Currently reading: Frankel's festive miscellany 2020
Autocar’s very own Richard Osman shares fascinating and obscure car facts that are surely pointless
Andrew Frankel Autocar
News
3 mins read
26 December 2020

Few have as detailed a knowledge about car-related arcana as Frankel, or are as generous in sharing it every Christmas. Here's this year's nuggets of wisdom. 

Factual inaccuracies in Le Mans '66

1 Carroll Shelby didn’t catch fire at Le Mans in 1959.

2 Enzo Ferrari didn’t attend Le Mans in 1966.

3 There was no meaningful battle between Ford and Ferrari in the closing stage of the race.

4 There’s no evidence that Carroll Shelby and Ken Miles ever had a physical fight.

5 Fiat didn’t buy Ferrari in 1965.

6 Lee Iacocca had nothing to do with Ford’s attempted purchase of Ferrari.

7 Carroll Shelby wasn’t the first American to win Le Mans. Phil Hill won in 1958 and Luigi Chinetti had already applied for US citizenship when he won in 1949; it was granted the following year.

8 Ken Miles wasn’t left behind at Le Mans in 1965.

Cars that have also been planes

Ambassador (Austin and Airspeed)

Aztek (Pontiac and Piper)

Caravan (Dodge and Cessna)

Caravelle (Volkswagen and Sud Aviation)

Comet (Mercury and De Havilland)

Concorde (Chrysler and Aerospatiale/BAC)

Cutlass (Oldsmobile and Vought)

Electra (Buick and Lockheed)

Metro (Austin and Swearingen)

Mustang (Ford and North American)

Spitfiire (Triumph and Supermarine)

Valiant (Chrysler and Vickers)

Victor (Vauxhall and Handley Page)

Viggen (Saab and Saab)

Every manufacturer to have supplied tyres in Formula 1

Pirelli

Goodyear

Michelin

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Dunlop

Firestone

Bridgestone

Avon

Englebert

Continental

Nineteen Formula 1 drivers you've probably never heard of

1 Kurt Adolff

2 Conny Andersson

3 Giorgio Bassi

4 Michael Bleekemolen

5 Tom Bridger

6 Adolf Brudes

7 Ettore Chimeri

8 Paddy Driver

9 Fred Gamble

10 Masahiro Hasemi

11 Gus Hutchison

12 Hans Klenk

13 Ernst Loof

14 Robin Montgomerie-Charrington

15 Ben Pon

16 Adolfo Schwelm Cruz

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17 Mike Sparken

18 Gaetano Starrabba

19 Desmond Titterington

The 10 most famous cars in movie history

Volkswagen Beetle - The Love Bug et seq

Cadillac Miller-Meteor Ecto-1 - Ghostbusters et seq

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Lotus Esprit S1 - The Spy Who Loved Me

Ford Falcon X8 GT Pursuit Special - Mad Max

Ferrari 250 GT California Spyder - Ferris Bueller’s Day Off

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Pontiac Firebird Trans Am - Smokey and the Bandit

Ford Mustang GT390 Fastback - Bullitt

Delorean DMC-12 - Back to the Future et seq

Aston Martin DB5 - Goldfinger et seq

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The Batmobile - Batman et seq

Racing drivers with a long name and a short nickname

Alfonso Antonio Vicente Eduardo Angel Blas Francisco de Borja Cabeza de Vaca y Leighton, XI marqués de Portago, or ‘Fon’

Prince Birabongse Bhanudej Bhanubandh of Siam, or ‘Bira’

Jyrki Juhani Järvilehto, or ‘JJ Lehto

Cars that can be front-, rear- or four-wheel drive

BMW i8 Ferrari SF90

Lancias named after letters in the Greek alphabet

Alea

Beta

Gamma

Delta

Epsilon

Zeta

Eta

Theta

Kappa

Lambda

Ypsilon (ish)

Occupations of some of the Bentley Boys

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1 SCH ‘Sammy’ Davis – Autocar sports editor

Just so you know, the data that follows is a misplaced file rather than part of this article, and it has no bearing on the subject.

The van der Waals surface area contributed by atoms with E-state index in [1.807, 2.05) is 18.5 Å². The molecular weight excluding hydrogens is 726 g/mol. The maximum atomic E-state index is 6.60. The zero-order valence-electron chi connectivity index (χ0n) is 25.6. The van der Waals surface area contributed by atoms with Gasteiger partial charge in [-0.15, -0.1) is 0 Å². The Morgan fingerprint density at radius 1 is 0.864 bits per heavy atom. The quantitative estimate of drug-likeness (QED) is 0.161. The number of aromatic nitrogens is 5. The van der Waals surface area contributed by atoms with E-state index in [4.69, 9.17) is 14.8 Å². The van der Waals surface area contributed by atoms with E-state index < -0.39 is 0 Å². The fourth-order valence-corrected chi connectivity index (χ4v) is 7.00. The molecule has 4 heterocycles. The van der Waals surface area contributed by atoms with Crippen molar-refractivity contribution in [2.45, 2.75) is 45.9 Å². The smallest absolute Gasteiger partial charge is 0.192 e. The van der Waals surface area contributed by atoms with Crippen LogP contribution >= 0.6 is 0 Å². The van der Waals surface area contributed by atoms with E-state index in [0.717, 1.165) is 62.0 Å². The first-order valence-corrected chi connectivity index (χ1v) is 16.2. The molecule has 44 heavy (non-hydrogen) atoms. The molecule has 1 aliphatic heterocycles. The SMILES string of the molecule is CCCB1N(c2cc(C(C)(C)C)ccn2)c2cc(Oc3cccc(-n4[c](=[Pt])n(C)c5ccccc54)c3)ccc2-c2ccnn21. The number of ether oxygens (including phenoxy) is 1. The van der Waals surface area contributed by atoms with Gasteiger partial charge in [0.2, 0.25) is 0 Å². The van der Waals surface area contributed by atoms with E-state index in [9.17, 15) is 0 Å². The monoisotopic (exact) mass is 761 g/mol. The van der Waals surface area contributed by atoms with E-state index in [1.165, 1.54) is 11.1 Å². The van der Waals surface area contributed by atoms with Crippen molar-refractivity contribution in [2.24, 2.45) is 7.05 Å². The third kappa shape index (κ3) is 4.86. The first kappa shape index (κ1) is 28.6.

2 Glen Kidston – Lieutenant Commander, Royal Navy

3 John Du – fencing instructor

4 Dudley Benjafield – bacteriologist

5 Sir Henry ‘Tim’ Birkin – lace manufacturer

6 Frank Clement – professional racing driver

7 Woolf Barnato – Bentley chairman, Surrey wicketkeeper

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8 George Duller - jockey

Some car makes beginning with B

Banker

Baojun

Bean

Beebe

Ben Hur

Bergdoll

Brewster

Brilliance

Brush

Buffum

Bush

Porsche 911 facts

1 The 911 was originally going to have a pushrod engine that would have seriously damaged its chances of being turned into a racing unit.

2 The most powerful engine yet seen in a 911 is the 690bhp flat six used in the 2017 GT2 RS, the least powerful the 110bhp unit of the 1967 911T. The least powerful engine used in the 911 body was the 90bhp 1.6-litre four-pot used in the 912 of 1965.

3 The most powerful 911-based racing car was the 1978 935/78, known as Moby Dick because of its whale-like bodywork. Getting 850bhp from its 3.2-litre turbocharged engine, it was timed doing 228mph at Le Mans.

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4 The Porsche flat six has in fact been many different engines, but the last of the air-cooled units used in the 993 in 1997 was directly related to the first used in the 901 in 1963.

5 The 911 and its derivatives have won every major sports car race on earth, including the Le Mans 24 Hours (935, 1979), Daytona 24 Hours, Sebring 12 Hours and Targa Florio (all 911 RSRs in 1973). It has also won the Monte Carlo Rally (1967-70) and the Paris-Dakar Rally (1984 and 1986, latter with the 959).

6 The lightest 911 was the 911R of 1967, which weighed 814kg. The current 911 Turbo Cabriolet weighs 1710kg.

7 The 901 became the 911 after Peugeot pointed out that in France it owned the rights to three-digit numbers with a 0 in the middle. Just 82 901s were built before the name was changed.

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Matt A 26 December 2020

Another car (often overlooked) which can operate rear wheel, front wheel or four wheel drive; the Volvo S90 T8.  

 

Jakehig 26 December 2020

Some entertaining lists!

Slightly surprised that the Cars & Planes one didn't include the Bristol Beaufighter - surely the only case where the manufacturer's name and the model name were the same? (Apart from a few other Bristol cars, of course).

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